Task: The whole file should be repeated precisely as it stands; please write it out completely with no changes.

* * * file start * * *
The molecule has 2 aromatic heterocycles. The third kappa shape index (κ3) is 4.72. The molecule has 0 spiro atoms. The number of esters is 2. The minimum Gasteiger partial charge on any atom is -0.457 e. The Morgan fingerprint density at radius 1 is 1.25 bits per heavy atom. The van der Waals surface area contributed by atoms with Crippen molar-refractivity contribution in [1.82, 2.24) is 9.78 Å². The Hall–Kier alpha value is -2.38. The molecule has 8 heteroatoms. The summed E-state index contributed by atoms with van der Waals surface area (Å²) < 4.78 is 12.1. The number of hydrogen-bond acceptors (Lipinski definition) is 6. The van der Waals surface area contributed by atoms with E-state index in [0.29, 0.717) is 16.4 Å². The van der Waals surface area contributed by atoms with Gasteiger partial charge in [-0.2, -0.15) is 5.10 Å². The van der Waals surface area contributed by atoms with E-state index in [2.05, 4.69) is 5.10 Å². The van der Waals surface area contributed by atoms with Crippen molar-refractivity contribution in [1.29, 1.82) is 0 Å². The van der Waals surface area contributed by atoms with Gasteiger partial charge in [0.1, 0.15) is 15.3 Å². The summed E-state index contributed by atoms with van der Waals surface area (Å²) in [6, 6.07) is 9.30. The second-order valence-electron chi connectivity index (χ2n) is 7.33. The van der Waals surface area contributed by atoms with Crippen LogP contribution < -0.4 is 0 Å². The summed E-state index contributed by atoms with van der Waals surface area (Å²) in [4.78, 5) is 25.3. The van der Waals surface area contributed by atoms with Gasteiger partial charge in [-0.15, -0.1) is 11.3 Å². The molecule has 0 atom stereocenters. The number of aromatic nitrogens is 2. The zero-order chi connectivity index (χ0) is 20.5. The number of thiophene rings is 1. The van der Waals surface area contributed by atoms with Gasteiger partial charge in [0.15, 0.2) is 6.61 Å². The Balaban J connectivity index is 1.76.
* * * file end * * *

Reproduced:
The molecule has 2 aromatic heterocycles. The third kappa shape index (κ3) is 4.72. The molecule has 0 spiro atoms. The number of esters is 2. The minimum Gasteiger partial charge on any atom is -0.457 e. The Morgan fingerprint density at radius 1 is 1.25 bits per heavy atom. The van der Waals surface area contributed by atoms with Crippen molar-refractivity contribution in [1.82, 2.24) is 9.78 Å². The Hall–Kier alpha value is -2.38. The molecule has 8 heteroatoms. The summed E-state index contributed by atoms with van der Waals surface area (Å²) < 4.78 is 12.1. The number of hydrogen-bond acceptors (Lipinski definition) is 6. The van der Waals surface area contributed by atoms with E-state index in [0.29, 0.717) is 16.4 Å². The van der Waals surface area contributed by atoms with Gasteiger partial charge in [-0.2, -0.15) is 5.10 Å². The van der Waals surface area contributed by atoms with E-state index in [2.05, 4.69) is 5.10 Å². The van der Waals surface area contributed by atoms with Crippen molar-refractivity contribution in [1.29, 1.82) is 0 Å². The van der Waals surface area contributed by atoms with Gasteiger partial charge in [0.1, 0.15) is 15.3 Å². The summed E-state index contributed by atoms with van der Waals surface area (Å²) in [6, 6.07) is 9.30. The second-order valence-electron chi connectivity index (χ2n) is 7.33. The van der Waals surface area contributed by atoms with Crippen LogP contribution < -0.4 is 0 Å². The summed E-state index contributed by atoms with van der Waals surface area (Å²) in [4.78, 5) is 25.3. The van der Waals surface area contributed by atoms with Gasteiger partial charge in [-0.15, -0.1) is 11.3 Å². The molecule has 0 atom stereocenters. The number of aromatic nitrogens is 2. The zero-order chi connectivity index (χ0) is 20.5. The number of thiophene rings is 1. The van der Waals surface area contributed by atoms with Gasteiger partial charge in [0.15, 0.2) is 6.61 Å². The Balaban J connectivity index is 1.76.